Merry Wanderer of the Night  + [YA]

Review: Shut Out by Kody Keplinger

Shut Out by Kody Keplinger is a book the surprised me. It's honesty a book I didn't think I would enjoy. I decided to give it a chance, because I hadn't expected to like The Duff, but was very pleasantly surprised. And, while there were definitely things about this book that bothered me, or didn't sit well with me, for the most part, I did enjoy it.

Keplinger is a strong writer. So far she is 2 for 2 — delivering books that I didn't expect much from and surprising me with how well they are written, and how entertaining the story is. Keplinger does a great job writing heroines that many people will find themselves understanding, relating too, and connecting with. Lissa has her doubts, her insecurities and her desires and, for the most part, I liked her a lot.

There are two male leads — Cash and Randy, and both bring something unique to the story. I had some issues with Randy from the beginning, but I didn't like how his character was treated. I never really loved his character, but I felt like there was some unexplained, drastic character switching mid-way through the novel that wasn't really... set up as well as it could have been. Cash, however, is awesome. And you know that things are gonna get interesting between them. Oh, and also — he reads and recommends obscure Greek plays. Win!

As for the story itself, I had a bit of a hard time with how caviler this book was in its treatment of teen sex. I know that teenagers have sex, but this book makes it seem like every single character is having sex and, that the few who don't, are really weird and strange and behind the times smart for waiting until it really is right for them. It also offers some super crappy justification for continuing to have sex. Like one character, who genuinely does not enjoy having sex, but she keeps it up and pretends to like it, because it makes her boyfriend happy. This bothers me. I know that there are going to be teen girls out there, who are sexually active in this way. But I don't think it's positive. If it's something you do not enjoy, then you do not have to keep doing it! Seriously.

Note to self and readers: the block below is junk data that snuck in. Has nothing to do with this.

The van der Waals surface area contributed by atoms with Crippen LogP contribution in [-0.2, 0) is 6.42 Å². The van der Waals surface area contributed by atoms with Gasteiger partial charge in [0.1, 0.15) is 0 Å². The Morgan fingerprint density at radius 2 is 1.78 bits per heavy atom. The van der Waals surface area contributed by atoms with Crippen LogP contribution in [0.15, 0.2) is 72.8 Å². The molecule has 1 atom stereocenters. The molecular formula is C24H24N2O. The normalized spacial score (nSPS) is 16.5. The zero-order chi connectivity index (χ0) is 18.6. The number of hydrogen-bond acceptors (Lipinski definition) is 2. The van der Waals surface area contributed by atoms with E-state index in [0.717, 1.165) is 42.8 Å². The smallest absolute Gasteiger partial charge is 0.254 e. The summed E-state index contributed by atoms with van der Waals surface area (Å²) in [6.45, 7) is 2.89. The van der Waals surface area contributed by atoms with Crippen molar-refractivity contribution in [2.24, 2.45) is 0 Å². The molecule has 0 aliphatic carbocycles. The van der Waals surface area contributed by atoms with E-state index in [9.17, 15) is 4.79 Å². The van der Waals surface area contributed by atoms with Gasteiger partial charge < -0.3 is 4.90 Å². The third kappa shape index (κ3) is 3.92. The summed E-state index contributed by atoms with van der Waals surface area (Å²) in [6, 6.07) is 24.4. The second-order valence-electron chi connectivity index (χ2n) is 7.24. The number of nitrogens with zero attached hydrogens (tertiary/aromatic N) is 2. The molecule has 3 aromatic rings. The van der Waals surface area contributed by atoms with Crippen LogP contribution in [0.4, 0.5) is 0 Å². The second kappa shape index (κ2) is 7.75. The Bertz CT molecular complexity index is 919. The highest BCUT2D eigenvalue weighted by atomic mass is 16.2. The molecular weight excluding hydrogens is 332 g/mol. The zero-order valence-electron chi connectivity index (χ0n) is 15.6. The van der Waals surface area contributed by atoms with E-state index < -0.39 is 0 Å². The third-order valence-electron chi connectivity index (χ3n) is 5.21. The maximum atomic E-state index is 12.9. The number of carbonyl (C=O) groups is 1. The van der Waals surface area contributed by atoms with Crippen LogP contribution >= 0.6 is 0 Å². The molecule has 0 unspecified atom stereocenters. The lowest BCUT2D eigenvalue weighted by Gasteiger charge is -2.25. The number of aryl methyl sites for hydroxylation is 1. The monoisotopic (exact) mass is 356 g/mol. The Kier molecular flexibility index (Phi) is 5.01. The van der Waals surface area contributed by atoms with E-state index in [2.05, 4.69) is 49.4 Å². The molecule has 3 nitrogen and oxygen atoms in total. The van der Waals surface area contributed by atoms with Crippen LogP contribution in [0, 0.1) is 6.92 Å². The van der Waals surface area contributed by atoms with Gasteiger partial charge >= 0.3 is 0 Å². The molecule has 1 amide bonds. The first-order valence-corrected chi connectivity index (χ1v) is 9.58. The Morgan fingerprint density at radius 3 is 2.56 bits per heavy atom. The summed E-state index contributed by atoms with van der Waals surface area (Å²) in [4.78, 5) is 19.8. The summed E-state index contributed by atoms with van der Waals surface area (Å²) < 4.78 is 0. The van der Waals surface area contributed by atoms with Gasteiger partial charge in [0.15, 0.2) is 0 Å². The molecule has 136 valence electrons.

More teenage girls NEED to know that. They NEED to know that if they don't want to, or are not ready to have sex, then SO WHAT?! It's OK. It is ok, and they have the RIGHT to control who they allow that level of intimacy with. Considering the topic, I really wish that the book had made more of a statement about this, considering (IMO) a huge reason for this book was to make a point. Lissa's boyfriend pressures her to have sex. You get a sense of it from the very beginning of the book. And while he is ultimately labeled a dickhead and it is mentioned that trying to coerce a girl into having sex to stay in a relationship or to prove she loves you is wrong, it's not given all that much attention, and isn't really addressed. It's more like a passing thought when really, there are so many girls who need to hear that, need to believe and understand that it's not okay for a guy to try and force that.

I'm really torn on this one, because, while I did like it, it's honestly not one that I would really recommend to teenage girls. No matter how well written the book is, it does make light of a subject I think is incredibly important and serious. It's something that is already treated far too lightly by our entire society. And honestly, teenagers don't need another book that says it's about learning to get a handle on your own sexuality and being comfortable with whatever is right for you, but that actually shows a lot of relationships contrary to that and portrays them positively. Talk about mixed signals.

So, I doubt I will be rushing to supply this book to the teen girls in my life, but I do think that there are a lot of people who will love this one without reservations, especially the older crowd. Me personally, I don't like books that trivialize important topics, and I think Shut Out has a tendency to slip into that gray area a few times.

So, if I'm being honest, I liked this book. Quite a lot actually. And a large part of why I liked it so much, is because I didn't expect to like it, so it was definitely a very pleasant surprise. But Keplinger is a talented writer, and I will continue to read more from her. Now I just wish Keplinger would write a book that doesn't go out of its way to tackle the Oooh! Controversy! surrounding sex in YA. If she keeps going with it, sorry... But it's gonna look like agendizing and trying to hard.